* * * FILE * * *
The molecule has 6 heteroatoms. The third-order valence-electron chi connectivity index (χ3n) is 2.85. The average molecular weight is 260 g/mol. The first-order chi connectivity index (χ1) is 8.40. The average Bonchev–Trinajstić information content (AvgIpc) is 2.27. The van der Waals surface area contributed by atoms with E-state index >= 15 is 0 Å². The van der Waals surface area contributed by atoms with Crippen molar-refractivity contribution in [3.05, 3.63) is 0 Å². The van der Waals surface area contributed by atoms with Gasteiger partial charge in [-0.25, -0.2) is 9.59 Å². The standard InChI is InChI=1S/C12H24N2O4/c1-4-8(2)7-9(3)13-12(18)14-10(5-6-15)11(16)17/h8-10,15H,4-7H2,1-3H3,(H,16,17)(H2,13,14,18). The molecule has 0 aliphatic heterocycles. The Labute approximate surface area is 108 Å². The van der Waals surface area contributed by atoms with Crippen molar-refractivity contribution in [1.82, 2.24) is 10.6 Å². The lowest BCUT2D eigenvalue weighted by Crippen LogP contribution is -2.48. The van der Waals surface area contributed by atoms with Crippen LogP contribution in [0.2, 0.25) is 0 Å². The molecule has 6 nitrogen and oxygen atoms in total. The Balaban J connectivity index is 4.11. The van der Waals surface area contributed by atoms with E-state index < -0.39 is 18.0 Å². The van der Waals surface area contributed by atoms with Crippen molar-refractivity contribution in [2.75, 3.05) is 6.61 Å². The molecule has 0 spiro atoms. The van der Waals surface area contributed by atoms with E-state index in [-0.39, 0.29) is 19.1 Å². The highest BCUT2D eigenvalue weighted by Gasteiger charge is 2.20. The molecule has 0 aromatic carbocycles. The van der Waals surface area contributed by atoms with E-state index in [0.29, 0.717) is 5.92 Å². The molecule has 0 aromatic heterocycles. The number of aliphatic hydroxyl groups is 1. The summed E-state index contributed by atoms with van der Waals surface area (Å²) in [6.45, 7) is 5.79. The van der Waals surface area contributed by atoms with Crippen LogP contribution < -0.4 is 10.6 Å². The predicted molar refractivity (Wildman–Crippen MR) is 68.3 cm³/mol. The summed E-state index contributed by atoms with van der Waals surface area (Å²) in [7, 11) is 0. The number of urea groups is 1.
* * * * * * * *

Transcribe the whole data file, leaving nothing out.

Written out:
The molecule has 6 heteroatoms. The third-order valence-electron chi connectivity index (χ3n) is 2.85. The average molecular weight is 260 g/mol. The first-order chi connectivity index (χ1) is 8.40. The average Bonchev–Trinajstić information content (AvgIpc) is 2.27. The van der Waals surface area contributed by atoms with E-state index >= 15 is 0 Å². The van der Waals surface area contributed by atoms with Crippen molar-refractivity contribution in [3.05, 3.63) is 0 Å². The van der Waals surface area contributed by atoms with Gasteiger partial charge in [-0.25, -0.2) is 9.59 Å². The standard InChI is InChI=1S/C12H24N2O4/c1-4-8(2)7-9(3)13-12(18)14-10(5-6-15)11(16)17/h8-10,15H,4-7H2,1-3H3,(H,16,17)(H2,13,14,18). The molecule has 0 aliphatic heterocycles. The Labute approximate surface area is 108 Å². The van der Waals surface area contributed by atoms with Crippen molar-refractivity contribution in [1.82, 2.24) is 10.6 Å². The lowest BCUT2D eigenvalue weighted by Crippen LogP contribution is -2.48. The van der Waals surface area contributed by atoms with Crippen LogP contribution in [0.2, 0.25) is 0 Å². The molecule has 6 nitrogen and oxygen atoms in total. The Balaban J connectivity index is 4.11. The van der Waals surface area contributed by atoms with E-state index < -0.39 is 18.0 Å². The van der Waals surface area contributed by atoms with Crippen molar-refractivity contribution in [2.75, 3.05) is 6.61 Å². The molecule has 0 spiro atoms. The van der Waals surface area contributed by atoms with E-state index in [-0.39, 0.29) is 19.1 Å². The highest BCUT2D eigenvalue weighted by Gasteiger charge is 2.20. The molecule has 0 aromatic carbocycles. The van der Waals surface area contributed by atoms with E-state index in [0.29, 0.717) is 5.92 Å². The molecule has 0 aromatic heterocycles. The number of aliphatic hydroxyl groups is 1. The summed E-state index contributed by atoms with van der Waals surface area (Å²) in [6.45, 7) is 5.79. The van der Waals surface area contributed by atoms with Crippen LogP contribution < -0.4 is 10.6 Å². The predicted molar refractivity (Wildman–Crippen MR) is 68.3 cm³/mol. The summed E-state index contributed by atoms with van der Waals surface area (Å²) in [7, 11) is 0. The number of urea groups is 1.